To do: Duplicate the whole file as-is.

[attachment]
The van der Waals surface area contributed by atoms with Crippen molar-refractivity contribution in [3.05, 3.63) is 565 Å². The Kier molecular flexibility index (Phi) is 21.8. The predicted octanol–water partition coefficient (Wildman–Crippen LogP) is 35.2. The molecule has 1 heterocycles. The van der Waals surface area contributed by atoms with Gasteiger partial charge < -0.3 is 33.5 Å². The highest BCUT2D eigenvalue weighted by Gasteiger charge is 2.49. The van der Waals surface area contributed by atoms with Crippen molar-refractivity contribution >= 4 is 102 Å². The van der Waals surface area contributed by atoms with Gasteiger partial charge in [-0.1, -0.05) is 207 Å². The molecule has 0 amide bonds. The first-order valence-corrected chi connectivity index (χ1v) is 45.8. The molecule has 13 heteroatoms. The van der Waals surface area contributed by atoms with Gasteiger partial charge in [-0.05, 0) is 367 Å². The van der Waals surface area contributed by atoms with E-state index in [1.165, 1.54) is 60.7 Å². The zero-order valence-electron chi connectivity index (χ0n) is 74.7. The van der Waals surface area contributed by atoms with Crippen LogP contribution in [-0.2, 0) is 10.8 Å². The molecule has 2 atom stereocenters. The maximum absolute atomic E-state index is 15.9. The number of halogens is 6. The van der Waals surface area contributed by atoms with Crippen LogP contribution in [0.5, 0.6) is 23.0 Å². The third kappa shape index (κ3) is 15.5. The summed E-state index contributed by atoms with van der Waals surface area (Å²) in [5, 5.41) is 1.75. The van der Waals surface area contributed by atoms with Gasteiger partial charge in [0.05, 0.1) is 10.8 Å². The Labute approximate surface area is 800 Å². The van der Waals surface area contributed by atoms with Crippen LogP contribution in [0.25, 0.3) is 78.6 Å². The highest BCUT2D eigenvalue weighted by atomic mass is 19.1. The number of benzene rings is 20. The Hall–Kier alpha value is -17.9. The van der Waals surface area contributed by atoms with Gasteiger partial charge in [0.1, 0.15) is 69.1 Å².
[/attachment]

The van der Waals surface area contributed by atoms with Crippen molar-refractivity contribution in [3.05, 3.63) is 565 Å². The Kier molecular flexibility index (Phi) is 21.8. The predicted octanol–water partition coefficient (Wildman–Crippen LogP) is 35.2. The molecule has 1 heterocycles. The van der Waals surface area contributed by atoms with Gasteiger partial charge < -0.3 is 33.5 Å². The highest BCUT2D eigenvalue weighted by Gasteiger charge is 2.49. The van der Waals surface area contributed by atoms with Crippen molar-refractivity contribution >= 4 is 102 Å². The van der Waals surface area contributed by atoms with Gasteiger partial charge in [-0.1, -0.05) is 207 Å². The molecule has 0 amide bonds. The first-order valence-corrected chi connectivity index (χ1v) is 45.8. The molecule has 13 heteroatoms. The van der Waals surface area contributed by atoms with Gasteiger partial charge in [-0.05, 0) is 367 Å². The van der Waals surface area contributed by atoms with E-state index in [1.165, 1.54) is 60.7 Å². The zero-order valence-electron chi connectivity index (χ0n) is 74.7. The van der Waals surface area contributed by atoms with Crippen LogP contribution in [-0.2, 0) is 10.8 Å². The molecule has 2 atom stereocenters. The maximum absolute atomic E-state index is 15.9. The number of halogens is 6. The van der Waals surface area contributed by atoms with Crippen LogP contribution in [0.5, 0.6) is 23.0 Å². The third kappa shape index (κ3) is 15.5. The summed E-state index contributed by atoms with van der Waals surface area (Å²) in [5, 5.41) is 1.75. The van der Waals surface area contributed by atoms with Gasteiger partial charge in [0.05, 0.1) is 10.8 Å². The Labute approximate surface area is 800 Å². The van der Waals surface area contributed by atoms with Crippen LogP contribution in [0.25, 0.3) is 78.6 Å². The highest BCUT2D eigenvalue weighted by atomic mass is 19.1. The number of benzene rings is 20. The Hall–Kier alpha value is -17.9. The van der Waals surface area contributed by atoms with Gasteiger partial charge in [0.1, 0.15) is 69.1 Å².